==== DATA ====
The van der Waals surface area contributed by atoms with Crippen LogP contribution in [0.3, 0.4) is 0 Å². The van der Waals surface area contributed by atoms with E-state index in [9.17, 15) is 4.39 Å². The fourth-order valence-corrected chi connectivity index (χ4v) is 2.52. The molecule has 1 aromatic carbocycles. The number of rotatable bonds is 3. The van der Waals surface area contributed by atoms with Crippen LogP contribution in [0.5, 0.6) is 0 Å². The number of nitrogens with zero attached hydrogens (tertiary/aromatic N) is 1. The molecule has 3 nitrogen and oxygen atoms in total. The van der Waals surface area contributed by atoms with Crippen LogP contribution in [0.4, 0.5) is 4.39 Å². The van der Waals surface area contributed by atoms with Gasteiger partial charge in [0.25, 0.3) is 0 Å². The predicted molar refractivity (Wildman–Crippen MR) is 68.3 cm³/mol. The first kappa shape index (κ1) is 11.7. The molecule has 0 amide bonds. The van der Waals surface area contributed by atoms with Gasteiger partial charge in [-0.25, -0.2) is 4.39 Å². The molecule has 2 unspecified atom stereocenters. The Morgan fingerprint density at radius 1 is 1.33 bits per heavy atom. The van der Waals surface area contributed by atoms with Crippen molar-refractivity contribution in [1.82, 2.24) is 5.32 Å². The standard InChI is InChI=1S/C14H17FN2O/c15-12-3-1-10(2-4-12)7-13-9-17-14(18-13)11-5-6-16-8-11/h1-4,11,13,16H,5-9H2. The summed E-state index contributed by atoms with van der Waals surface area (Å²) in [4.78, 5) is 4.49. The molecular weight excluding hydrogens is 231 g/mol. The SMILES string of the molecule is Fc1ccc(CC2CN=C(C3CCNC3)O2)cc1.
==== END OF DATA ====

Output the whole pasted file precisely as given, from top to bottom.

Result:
The van der Waals surface area contributed by atoms with Crippen LogP contribution in [0.3, 0.4) is 0 Å². The van der Waals surface area contributed by atoms with E-state index in [9.17, 15) is 4.39 Å². The fourth-order valence-corrected chi connectivity index (χ4v) is 2.52. The molecule has 1 aromatic carbocycles. The number of rotatable bonds is 3. The van der Waals surface area contributed by atoms with Crippen LogP contribution in [0.5, 0.6) is 0 Å². The number of nitrogens with zero attached hydrogens (tertiary/aromatic N) is 1. The molecule has 3 nitrogen and oxygen atoms in total. The van der Waals surface area contributed by atoms with Crippen LogP contribution in [0.4, 0.5) is 4.39 Å². The van der Waals surface area contributed by atoms with Gasteiger partial charge in [0.25, 0.3) is 0 Å². The predicted molar refractivity (Wildman–Crippen MR) is 68.3 cm³/mol. The first kappa shape index (κ1) is 11.7. The molecule has 0 amide bonds. The van der Waals surface area contributed by atoms with Gasteiger partial charge in [-0.25, -0.2) is 4.39 Å². The molecule has 2 unspecified atom stereocenters. The Morgan fingerprint density at radius 1 is 1.33 bits per heavy atom. The van der Waals surface area contributed by atoms with Crippen molar-refractivity contribution in [1.82, 2.24) is 5.32 Å². The standard InChI is InChI=1S/C14H17FN2O/c15-12-3-1-10(2-4-12)7-13-9-17-14(18-13)11-5-6-16-8-11/h1-4,11,13,16H,5-9H2. The summed E-state index contributed by atoms with van der Waals surface area (Å²) in [4.78, 5) is 4.49. The molecular weight excluding hydrogens is 231 g/mol. The SMILES string of the molecule is Fc1ccc(CC2CN=C(C3CCNC3)O2)cc1.